Scientists doubt whether DNA-Based dating apps can help users find love (app trends)

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https://leapsmag.com/scientists-doubt-wh...find-love/

EXCERPT: . . . With the direct-to-consumer genetic testing market booming, more and more companies are looking to capitalize on the promise of DNA-based services. Pheramor and startups, like DNA Romance and Instant Chemistry, both based in Canada, claim to match you to a romantic partner based on your genetics. It’s an intriguing alternative to swiping left or right in hopes of finding someone you’re not only physically attracted to but actually want to date. Experts say the science behind such apps isn’t settled though.

[...] Despite its name, Pheramor doesn’t actually measure pheromones, chemicals released by animals that affect the behavior of others of the same species. That’s because human pheromones have yet to be identified, though they’ve been discovered throughout the animal kingdom in moths, mice, rabbits, pigs, and many other insects and mammals. The HLA genes Pheramor analyzes instead are the human version of the major histocompatibility complex (MHC), a gene group found in many species.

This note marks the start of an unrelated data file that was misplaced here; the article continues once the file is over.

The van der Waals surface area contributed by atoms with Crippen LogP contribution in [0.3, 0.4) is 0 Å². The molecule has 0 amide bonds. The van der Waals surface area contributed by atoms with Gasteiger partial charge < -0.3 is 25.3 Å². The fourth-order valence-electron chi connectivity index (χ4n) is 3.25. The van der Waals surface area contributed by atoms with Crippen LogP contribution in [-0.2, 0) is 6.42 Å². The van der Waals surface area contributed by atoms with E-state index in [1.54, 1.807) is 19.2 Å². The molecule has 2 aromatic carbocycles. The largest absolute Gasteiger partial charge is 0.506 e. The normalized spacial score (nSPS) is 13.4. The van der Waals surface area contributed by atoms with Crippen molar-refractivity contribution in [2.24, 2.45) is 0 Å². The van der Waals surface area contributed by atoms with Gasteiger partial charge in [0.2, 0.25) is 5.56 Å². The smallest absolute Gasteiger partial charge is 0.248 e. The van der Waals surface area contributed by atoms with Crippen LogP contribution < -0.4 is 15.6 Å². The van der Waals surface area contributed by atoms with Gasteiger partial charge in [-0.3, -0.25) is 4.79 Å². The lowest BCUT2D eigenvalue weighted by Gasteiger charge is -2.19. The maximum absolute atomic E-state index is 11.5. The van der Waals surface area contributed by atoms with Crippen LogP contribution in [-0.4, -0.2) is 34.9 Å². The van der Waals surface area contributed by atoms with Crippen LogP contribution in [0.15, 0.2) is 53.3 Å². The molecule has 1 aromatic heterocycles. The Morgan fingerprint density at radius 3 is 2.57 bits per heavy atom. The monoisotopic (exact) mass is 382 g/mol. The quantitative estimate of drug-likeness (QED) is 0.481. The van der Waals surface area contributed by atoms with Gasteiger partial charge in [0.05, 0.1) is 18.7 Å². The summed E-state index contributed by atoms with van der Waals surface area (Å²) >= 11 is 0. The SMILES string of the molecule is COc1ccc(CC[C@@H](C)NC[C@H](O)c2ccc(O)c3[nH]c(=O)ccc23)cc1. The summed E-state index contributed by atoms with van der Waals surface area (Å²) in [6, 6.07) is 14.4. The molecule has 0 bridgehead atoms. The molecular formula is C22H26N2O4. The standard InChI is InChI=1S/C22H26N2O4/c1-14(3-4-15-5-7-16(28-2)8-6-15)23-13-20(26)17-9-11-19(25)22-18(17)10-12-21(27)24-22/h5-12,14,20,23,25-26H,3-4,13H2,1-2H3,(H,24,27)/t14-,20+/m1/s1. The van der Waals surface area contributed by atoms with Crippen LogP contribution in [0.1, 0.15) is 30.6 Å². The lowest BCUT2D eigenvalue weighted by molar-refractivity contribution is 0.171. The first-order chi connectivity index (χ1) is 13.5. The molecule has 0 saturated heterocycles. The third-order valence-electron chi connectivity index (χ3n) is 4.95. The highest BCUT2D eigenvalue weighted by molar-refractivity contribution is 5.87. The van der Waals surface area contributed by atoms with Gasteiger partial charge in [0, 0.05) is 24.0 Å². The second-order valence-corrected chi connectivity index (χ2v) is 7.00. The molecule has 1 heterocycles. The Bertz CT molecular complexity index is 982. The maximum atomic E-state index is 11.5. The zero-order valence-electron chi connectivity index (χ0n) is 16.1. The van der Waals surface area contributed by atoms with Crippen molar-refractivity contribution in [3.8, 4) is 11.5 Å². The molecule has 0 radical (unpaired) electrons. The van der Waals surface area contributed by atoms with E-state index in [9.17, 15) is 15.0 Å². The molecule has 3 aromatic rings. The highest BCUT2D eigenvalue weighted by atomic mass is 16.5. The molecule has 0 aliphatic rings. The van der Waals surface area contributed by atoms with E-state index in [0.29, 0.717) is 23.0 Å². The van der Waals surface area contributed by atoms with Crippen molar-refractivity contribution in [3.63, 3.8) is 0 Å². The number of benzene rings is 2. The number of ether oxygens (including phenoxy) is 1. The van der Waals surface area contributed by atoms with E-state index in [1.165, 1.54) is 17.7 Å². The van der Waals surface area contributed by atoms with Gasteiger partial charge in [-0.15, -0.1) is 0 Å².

[...] “The idea is, if you are very similar with your partner in HLA type then your offspring is similar in terms of HLA. This reduces your resistance against pathogens,” says Illona Croy, a psychologist at the Technical University of Dresden who has studied HLA type in relation to sexual attraction in humans. [...] In a 2016 study Pheramor cites on its website, Croy and her colleagues tested the HLA types of 250 couples ... The couples who had more dissimilar HLA types reported a more satisfied sex life and satisfied partnership, but Croy cautions that it was a small effect...

[...] Other studies have reported no preference for HLA difference in sexual attraction. Tristram Wyatt ... says it’s been difficult to replicate the original T-shirt study. And one of the caveats of the original study is that women who were taking birth control pills preferred men who were more immunologically similar. ... Wyatt says he’s skeptical of DNA-based dating apps because there are many subtypes of HLA genes, meaning there’s a fairly low chance that your HLA type and your romantic partner’s would be an exact match, anyway. ... “What it means is that since we’re all different, it’s hard statistically to say who the best match will be,” he says. (MORE - details)
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